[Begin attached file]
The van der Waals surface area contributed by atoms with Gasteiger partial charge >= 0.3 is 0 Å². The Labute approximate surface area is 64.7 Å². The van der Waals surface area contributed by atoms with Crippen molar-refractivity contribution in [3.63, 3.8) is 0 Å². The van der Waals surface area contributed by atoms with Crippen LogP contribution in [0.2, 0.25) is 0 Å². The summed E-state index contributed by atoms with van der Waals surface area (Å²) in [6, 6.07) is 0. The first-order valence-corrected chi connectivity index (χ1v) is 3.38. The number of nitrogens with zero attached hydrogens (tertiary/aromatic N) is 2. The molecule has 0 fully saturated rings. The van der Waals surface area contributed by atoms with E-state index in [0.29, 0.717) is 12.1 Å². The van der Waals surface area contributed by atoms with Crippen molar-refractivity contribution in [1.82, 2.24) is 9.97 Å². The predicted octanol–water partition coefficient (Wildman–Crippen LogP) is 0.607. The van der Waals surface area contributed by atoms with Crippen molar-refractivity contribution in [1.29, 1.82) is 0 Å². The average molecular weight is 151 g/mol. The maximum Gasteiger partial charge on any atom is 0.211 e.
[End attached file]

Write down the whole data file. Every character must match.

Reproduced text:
The van der Waals surface area contributed by atoms with Gasteiger partial charge >= 0.3 is 0 Å². The Labute approximate surface area is 64.7 Å². The van der Waals surface area contributed by atoms with Crippen molar-refractivity contribution in [3.63, 3.8) is 0 Å². The van der Waals surface area contributed by atoms with Crippen LogP contribution in [0.2, 0.25) is 0 Å². The summed E-state index contributed by atoms with van der Waals surface area (Å²) in [6, 6.07) is 0. The first-order valence-corrected chi connectivity index (χ1v) is 3.38. The number of nitrogens with zero attached hydrogens (tertiary/aromatic N) is 2. The molecule has 0 fully saturated rings. The van der Waals surface area contributed by atoms with E-state index in [0.29, 0.717) is 12.1 Å². The van der Waals surface area contributed by atoms with Crippen molar-refractivity contribution in [1.82, 2.24) is 9.97 Å². The predicted octanol–water partition coefficient (Wildman–Crippen LogP) is 0.607. The van der Waals surface area contributed by atoms with Crippen molar-refractivity contribution in [1.29, 1.82) is 0 Å². The average molecular weight is 151 g/mol. The maximum Gasteiger partial charge on any atom is 0.211 e.